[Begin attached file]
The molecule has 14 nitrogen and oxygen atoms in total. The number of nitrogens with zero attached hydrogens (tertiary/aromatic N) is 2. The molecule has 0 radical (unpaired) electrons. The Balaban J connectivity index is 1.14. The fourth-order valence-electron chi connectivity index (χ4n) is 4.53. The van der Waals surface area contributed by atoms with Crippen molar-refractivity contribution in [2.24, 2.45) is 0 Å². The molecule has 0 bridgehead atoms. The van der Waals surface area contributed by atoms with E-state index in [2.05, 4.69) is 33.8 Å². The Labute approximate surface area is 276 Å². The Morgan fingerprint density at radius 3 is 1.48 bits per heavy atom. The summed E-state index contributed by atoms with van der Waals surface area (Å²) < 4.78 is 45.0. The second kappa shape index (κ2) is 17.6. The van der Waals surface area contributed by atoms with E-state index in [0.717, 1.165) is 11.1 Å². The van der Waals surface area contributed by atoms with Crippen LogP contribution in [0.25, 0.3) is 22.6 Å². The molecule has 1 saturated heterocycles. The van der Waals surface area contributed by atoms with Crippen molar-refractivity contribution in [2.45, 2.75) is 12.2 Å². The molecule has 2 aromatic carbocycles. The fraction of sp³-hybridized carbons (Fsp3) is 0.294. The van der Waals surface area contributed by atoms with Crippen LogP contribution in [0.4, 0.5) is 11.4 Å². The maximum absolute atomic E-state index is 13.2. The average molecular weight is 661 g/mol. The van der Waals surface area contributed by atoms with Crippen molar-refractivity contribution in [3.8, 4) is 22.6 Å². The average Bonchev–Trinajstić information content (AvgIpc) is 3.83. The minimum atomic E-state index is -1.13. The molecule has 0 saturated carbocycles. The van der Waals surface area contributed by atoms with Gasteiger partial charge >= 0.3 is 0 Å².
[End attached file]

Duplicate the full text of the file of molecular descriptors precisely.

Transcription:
The molecule has 14 nitrogen and oxygen atoms in total. The number of nitrogens with zero attached hydrogens (tertiary/aromatic N) is 2. The molecule has 0 radical (unpaired) electrons. The Balaban J connectivity index is 1.14. The fourth-order valence-electron chi connectivity index (χ4n) is 4.53. The van der Waals surface area contributed by atoms with Crippen molar-refractivity contribution in [2.24, 2.45) is 0 Å². The molecule has 0 bridgehead atoms. The van der Waals surface area contributed by atoms with E-state index in [2.05, 4.69) is 33.8 Å². The Labute approximate surface area is 276 Å². The Morgan fingerprint density at radius 3 is 1.48 bits per heavy atom. The summed E-state index contributed by atoms with van der Waals surface area (Å²) < 4.78 is 45.0. The second kappa shape index (κ2) is 17.6. The van der Waals surface area contributed by atoms with E-state index in [0.717, 1.165) is 11.1 Å². The van der Waals surface area contributed by atoms with Crippen LogP contribution in [0.25, 0.3) is 22.6 Å². The molecule has 1 saturated heterocycles. The van der Waals surface area contributed by atoms with Crippen molar-refractivity contribution in [2.45, 2.75) is 12.2 Å². The molecule has 2 aromatic carbocycles. The fraction of sp³-hybridized carbons (Fsp3) is 0.294. The van der Waals surface area contributed by atoms with Crippen LogP contribution in [0.4, 0.5) is 11.4 Å². The maximum absolute atomic E-state index is 13.2. The average molecular weight is 661 g/mol. The van der Waals surface area contributed by atoms with Crippen molar-refractivity contribution in [3.8, 4) is 22.6 Å². The average Bonchev–Trinajstić information content (AvgIpc) is 3.83. The minimum atomic E-state index is -1.13. The molecule has 0 saturated carbocycles. The van der Waals surface area contributed by atoms with Gasteiger partial charge >= 0.3 is 0 Å².